The Suez Crisis
On October 29, 1956, the Israeli military entered Egyptian territory in response to President Nasser nationalizing the Suez Canal three months before. It wasn’t long before the Israelis were joined by forces from Britain and France, all of whom wanted to regain territorial control of the canal, a vital trade route which connected Europe to Asia.
But the invasion was a diplomatic nightmare – threatening Egypt meant that the USSR was close to entering the conflict, potentially lighting the fuse on World War Three.This was an inconceivable outcome, especially for those who were barely a decade away from the end of the Second World War. The United States entered the fray and told France and Britain to back off. Eventually, they did.
So why does this minor military skirmish rank as being so important? It was a signaling point in history. It was the point in time where the influence of the old empires – France and Britain – were demonstrably overshadowed by the two world superpowers: the USA and the USSR. The old order’s power was, for the first time, shown to be hollow.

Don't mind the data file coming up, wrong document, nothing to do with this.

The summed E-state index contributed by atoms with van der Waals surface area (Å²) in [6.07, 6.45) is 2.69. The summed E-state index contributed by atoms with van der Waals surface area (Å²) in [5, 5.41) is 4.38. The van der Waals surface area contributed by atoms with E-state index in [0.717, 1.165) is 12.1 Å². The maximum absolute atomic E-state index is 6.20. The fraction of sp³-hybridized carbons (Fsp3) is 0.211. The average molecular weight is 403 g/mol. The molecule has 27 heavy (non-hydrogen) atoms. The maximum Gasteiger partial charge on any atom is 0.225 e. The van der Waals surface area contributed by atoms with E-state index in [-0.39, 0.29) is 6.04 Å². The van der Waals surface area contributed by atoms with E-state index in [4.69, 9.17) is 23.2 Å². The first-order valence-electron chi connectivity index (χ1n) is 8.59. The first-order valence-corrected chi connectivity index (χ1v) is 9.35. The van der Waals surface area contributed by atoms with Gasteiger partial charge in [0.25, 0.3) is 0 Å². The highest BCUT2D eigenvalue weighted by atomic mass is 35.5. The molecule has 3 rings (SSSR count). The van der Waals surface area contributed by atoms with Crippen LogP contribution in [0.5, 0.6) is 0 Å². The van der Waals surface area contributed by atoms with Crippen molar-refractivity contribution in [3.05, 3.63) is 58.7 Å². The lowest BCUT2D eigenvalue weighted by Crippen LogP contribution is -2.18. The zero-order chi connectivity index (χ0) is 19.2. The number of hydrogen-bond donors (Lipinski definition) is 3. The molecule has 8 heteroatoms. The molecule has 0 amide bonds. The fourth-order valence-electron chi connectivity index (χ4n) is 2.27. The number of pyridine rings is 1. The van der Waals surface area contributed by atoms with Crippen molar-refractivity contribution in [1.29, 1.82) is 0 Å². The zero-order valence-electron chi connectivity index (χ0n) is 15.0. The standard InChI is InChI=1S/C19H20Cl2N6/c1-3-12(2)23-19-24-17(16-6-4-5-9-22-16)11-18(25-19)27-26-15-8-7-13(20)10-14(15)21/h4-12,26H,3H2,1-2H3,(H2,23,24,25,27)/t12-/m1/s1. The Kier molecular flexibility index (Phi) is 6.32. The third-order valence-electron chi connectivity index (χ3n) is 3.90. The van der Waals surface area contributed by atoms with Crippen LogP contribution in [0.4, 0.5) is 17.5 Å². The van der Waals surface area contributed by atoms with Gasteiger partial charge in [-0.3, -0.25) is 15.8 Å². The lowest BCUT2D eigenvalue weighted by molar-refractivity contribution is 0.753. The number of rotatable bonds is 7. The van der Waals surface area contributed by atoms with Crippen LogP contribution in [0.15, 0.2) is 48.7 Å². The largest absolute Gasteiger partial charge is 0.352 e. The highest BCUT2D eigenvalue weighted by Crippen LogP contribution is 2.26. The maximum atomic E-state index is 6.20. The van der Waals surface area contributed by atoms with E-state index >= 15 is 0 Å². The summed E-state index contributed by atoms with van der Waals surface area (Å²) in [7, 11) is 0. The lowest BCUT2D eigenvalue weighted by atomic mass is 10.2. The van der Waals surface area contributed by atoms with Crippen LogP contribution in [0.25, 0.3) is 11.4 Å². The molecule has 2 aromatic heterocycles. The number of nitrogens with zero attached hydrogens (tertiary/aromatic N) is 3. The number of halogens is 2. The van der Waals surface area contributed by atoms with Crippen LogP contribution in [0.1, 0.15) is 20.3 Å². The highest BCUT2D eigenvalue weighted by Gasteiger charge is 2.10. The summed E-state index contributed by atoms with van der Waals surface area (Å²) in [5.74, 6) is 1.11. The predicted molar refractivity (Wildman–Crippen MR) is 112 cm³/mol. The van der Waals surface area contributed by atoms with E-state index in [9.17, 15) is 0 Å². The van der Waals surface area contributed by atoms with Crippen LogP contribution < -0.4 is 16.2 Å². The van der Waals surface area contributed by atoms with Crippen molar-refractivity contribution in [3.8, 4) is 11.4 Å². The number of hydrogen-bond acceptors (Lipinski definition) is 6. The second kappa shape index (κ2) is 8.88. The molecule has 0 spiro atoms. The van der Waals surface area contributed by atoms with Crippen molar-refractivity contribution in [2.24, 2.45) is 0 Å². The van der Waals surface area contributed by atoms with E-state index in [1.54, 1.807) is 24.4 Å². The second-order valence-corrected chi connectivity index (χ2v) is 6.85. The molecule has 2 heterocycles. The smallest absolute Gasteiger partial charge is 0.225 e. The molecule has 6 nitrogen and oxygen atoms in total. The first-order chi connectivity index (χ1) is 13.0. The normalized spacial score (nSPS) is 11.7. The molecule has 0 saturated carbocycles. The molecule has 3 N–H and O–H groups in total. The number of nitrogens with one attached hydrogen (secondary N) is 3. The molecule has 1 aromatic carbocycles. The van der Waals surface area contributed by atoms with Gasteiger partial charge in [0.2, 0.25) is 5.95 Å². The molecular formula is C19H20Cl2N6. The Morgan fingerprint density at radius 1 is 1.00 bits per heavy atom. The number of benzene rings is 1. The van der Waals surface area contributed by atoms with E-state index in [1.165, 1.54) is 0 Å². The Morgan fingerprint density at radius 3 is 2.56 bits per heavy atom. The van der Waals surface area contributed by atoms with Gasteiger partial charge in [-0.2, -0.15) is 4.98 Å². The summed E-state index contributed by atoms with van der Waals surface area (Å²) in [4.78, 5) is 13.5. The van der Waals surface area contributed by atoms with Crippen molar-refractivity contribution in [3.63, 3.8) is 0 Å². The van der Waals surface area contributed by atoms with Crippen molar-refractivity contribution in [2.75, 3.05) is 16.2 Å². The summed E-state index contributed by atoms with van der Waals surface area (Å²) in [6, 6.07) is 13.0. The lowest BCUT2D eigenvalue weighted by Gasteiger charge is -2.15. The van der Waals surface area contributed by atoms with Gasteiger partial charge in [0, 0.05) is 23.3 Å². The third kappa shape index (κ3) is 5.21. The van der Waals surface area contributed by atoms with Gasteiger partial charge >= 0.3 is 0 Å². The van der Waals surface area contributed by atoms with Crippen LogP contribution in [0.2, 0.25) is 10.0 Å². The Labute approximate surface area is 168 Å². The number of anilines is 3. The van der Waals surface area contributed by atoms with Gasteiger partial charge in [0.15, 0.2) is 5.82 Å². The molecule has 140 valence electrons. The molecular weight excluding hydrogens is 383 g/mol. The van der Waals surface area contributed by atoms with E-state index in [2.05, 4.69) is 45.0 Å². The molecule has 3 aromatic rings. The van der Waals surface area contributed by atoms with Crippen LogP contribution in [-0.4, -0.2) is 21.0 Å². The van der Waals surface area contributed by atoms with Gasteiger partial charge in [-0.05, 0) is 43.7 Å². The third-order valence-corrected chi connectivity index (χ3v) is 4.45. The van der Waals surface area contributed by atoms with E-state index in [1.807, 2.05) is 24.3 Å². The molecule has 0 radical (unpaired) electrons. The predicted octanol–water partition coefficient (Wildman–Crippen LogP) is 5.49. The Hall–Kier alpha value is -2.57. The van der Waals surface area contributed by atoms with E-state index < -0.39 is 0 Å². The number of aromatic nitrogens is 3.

It also set the stage for violent conflicts in the Middle East over the course of the next half century. As such, the Suez Crisis was a changing of the guard, bringing us out of the old colonial age and into the Cold War.